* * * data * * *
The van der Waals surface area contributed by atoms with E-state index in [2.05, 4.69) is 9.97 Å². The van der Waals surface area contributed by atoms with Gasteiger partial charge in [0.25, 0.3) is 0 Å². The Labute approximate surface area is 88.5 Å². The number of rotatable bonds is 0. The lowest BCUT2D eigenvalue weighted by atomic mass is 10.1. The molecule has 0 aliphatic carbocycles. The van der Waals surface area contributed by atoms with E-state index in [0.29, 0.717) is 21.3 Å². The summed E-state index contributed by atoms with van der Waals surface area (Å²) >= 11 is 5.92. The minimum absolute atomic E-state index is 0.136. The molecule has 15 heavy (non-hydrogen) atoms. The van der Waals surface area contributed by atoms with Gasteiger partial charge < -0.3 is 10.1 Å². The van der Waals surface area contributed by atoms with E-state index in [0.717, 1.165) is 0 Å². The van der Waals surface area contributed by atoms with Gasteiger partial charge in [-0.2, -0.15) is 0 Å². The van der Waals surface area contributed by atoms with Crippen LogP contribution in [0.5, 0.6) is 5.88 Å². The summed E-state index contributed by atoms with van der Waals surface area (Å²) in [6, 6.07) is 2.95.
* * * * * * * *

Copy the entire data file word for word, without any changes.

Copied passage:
The van der Waals surface area contributed by atoms with E-state index in [2.05, 4.69) is 9.97 Å². The van der Waals surface area contributed by atoms with Gasteiger partial charge in [0.25, 0.3) is 0 Å². The Labute approximate surface area is 88.5 Å². The number of rotatable bonds is 0. The lowest BCUT2D eigenvalue weighted by atomic mass is 10.1. The molecule has 0 aliphatic carbocycles. The van der Waals surface area contributed by atoms with E-state index in [0.29, 0.717) is 21.3 Å². The summed E-state index contributed by atoms with van der Waals surface area (Å²) >= 11 is 5.92. The minimum absolute atomic E-state index is 0.136. The molecule has 15 heavy (non-hydrogen) atoms. The van der Waals surface area contributed by atoms with Gasteiger partial charge < -0.3 is 10.1 Å². The van der Waals surface area contributed by atoms with E-state index in [0.717, 1.165) is 0 Å². The van der Waals surface area contributed by atoms with Gasteiger partial charge in [-0.2, -0.15) is 0 Å². The van der Waals surface area contributed by atoms with Crippen LogP contribution in [0.5, 0.6) is 5.88 Å². The summed E-state index contributed by atoms with van der Waals surface area (Å²) in [6, 6.07) is 2.95.